Final Report: A New Compact Portable Field Instrument for Continuous Real-Time Measurement of Trace Organic Air Pollution Emissions Using Jet-REMPI Mass Spectrometry

EPA Contract Number: 68D02034
Title: A New Compact Portable Field Instrument for Continuous Real-Time Measurement of Trace Organic Air Pollution Emissions Using Jet-REMPI Mass Spectrometry
Investigators: Barnes, Rhett James
Small Business: OPOTEK Inc.
EPA Contact: Manager, SBIR Program
Phase: I
Project Period: April 1, 2002 through September 1, 2002
Project Amount: $69,995
RFA: Small Business Innovation Research (SBIR) - Phase I (2002) RFA Text |  Recipients Lists
Research Category: Ecological Indicators/Assessment/Restoration , SBIR - Monitoring , Small Business Innovation Research (SBIR)

Description:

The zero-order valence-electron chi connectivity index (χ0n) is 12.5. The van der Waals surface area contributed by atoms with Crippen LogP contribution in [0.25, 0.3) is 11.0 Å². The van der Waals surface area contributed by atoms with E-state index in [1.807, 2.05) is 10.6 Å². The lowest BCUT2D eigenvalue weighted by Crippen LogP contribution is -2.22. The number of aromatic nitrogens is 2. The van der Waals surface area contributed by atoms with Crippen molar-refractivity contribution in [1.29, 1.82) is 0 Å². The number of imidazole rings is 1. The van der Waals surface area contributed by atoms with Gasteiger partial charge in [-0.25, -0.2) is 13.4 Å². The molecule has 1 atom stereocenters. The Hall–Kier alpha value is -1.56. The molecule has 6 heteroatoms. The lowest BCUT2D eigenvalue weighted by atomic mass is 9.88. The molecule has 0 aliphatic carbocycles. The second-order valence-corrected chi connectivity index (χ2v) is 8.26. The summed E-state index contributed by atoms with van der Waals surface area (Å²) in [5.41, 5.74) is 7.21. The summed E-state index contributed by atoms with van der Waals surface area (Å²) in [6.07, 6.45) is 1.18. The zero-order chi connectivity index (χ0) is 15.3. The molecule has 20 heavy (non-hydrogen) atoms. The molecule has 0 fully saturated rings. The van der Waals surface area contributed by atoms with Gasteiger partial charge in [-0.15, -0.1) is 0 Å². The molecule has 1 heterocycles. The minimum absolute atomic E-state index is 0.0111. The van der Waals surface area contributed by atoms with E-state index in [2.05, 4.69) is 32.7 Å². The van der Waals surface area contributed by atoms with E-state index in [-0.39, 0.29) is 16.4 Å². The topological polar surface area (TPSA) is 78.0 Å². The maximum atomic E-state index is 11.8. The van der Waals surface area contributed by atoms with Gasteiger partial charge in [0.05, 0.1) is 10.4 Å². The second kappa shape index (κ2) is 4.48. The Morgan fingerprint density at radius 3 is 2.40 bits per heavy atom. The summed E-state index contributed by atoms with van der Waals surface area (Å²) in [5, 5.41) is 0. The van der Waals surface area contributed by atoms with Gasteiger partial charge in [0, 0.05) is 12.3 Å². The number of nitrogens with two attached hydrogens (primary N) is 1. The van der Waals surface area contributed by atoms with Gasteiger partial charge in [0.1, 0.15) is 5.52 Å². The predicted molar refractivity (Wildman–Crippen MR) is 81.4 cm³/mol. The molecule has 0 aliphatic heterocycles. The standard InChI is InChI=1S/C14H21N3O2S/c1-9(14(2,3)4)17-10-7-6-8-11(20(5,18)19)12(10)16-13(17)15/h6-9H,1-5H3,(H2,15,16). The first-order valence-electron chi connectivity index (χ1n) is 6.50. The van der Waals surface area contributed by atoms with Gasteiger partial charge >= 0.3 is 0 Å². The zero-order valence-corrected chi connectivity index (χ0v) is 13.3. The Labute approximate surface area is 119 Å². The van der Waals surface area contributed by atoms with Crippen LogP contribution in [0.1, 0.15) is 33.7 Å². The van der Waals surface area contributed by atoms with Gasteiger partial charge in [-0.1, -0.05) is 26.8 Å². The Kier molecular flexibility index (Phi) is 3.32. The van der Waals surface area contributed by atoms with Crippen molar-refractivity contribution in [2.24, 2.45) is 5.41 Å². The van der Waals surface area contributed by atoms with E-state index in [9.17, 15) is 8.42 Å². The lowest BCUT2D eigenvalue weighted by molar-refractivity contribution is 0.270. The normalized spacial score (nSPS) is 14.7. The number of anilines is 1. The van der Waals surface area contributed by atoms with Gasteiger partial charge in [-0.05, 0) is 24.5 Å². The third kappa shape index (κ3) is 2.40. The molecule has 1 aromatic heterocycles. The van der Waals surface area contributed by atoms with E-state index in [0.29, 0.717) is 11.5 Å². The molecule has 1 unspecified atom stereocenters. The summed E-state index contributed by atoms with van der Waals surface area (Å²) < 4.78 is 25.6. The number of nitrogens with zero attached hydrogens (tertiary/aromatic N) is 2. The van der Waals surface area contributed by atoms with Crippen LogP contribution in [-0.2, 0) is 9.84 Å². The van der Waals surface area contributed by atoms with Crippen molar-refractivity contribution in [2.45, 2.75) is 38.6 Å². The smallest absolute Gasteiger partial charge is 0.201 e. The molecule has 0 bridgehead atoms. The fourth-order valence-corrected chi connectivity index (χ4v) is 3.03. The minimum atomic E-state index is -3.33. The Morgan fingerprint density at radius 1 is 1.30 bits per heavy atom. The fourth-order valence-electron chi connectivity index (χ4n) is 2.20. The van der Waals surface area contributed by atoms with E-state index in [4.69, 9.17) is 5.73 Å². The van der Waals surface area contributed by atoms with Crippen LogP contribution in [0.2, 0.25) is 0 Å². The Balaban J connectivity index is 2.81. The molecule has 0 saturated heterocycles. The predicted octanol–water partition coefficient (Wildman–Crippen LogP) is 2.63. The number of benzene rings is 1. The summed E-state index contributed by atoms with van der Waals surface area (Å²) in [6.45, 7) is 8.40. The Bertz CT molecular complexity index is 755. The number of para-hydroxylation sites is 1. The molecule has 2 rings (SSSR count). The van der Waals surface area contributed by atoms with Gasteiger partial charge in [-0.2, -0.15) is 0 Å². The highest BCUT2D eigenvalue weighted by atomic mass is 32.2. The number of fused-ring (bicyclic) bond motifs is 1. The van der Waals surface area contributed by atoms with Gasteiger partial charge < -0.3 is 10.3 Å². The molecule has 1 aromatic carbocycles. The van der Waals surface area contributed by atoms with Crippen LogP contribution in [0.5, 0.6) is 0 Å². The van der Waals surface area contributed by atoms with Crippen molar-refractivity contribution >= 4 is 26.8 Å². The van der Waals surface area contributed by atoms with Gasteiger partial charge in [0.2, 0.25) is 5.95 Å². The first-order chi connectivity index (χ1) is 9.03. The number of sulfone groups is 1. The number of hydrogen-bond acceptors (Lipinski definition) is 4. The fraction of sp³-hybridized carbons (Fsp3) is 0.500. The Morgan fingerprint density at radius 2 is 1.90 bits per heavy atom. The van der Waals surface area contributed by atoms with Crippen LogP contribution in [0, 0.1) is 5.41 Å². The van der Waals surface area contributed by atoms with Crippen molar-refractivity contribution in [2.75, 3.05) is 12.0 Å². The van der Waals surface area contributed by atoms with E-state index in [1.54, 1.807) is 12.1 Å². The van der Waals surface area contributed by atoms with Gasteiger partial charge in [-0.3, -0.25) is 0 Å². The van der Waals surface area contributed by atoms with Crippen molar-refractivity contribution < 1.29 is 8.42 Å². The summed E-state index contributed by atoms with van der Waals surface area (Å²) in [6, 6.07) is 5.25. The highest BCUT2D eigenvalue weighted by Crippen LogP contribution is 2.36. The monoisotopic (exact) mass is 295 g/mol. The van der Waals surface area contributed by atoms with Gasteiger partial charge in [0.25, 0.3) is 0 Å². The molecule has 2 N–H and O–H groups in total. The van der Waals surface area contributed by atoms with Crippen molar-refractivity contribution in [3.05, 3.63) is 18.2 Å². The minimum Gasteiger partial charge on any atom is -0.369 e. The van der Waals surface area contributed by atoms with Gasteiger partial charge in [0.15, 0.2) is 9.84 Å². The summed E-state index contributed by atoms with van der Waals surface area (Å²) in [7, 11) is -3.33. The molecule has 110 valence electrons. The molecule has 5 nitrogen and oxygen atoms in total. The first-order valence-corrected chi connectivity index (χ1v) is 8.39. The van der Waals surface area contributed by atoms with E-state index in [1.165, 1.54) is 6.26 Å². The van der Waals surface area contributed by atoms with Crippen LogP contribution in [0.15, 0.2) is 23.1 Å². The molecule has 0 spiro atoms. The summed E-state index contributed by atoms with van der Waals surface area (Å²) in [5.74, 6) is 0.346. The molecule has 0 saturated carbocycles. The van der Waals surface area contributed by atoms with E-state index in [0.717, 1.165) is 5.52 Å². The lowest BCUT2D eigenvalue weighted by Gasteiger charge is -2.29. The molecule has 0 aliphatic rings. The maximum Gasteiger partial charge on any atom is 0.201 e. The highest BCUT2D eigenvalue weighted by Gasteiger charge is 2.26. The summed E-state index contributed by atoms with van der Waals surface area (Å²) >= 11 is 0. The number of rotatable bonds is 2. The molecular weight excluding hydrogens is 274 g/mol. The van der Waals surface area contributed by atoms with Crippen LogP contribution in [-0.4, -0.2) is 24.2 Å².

For many important hazardous air pollutants there is no instrumentation currently available that is capable of making sensitive, real-time measurements of concentration levels in the field. The capability for real-time detection and identification of these pollutants is an essential component for emissions and dispersion modeling, source apportionment, and ultimately of human exposure modeling. The goal of this Phase I research project was to demonstrate that a compact tunable ultraviolet (UV) laser system could be used for the real-time detection of aromatic hydrocarbon hazardous air pollution vapors at sub-ppb levels using the jet-resonance-enhanced multiphoton ionization (jet-REMPI) technique. This technique already has been shown to be highly effective for the real-time measurement of complex mixtures of hydrocarbon vapors in the laboratory, but to date it has required both a large time-of-flight mass spectrometer as well as a large, complex, and delicate high-resolution tunable UV laser system. By reducing the size and increasing the ruggedness of the laser component, OPOTEK, Inc., has taken the initial step towards transitioning this powerful technology from the laboratory and developing a field-portable instrument.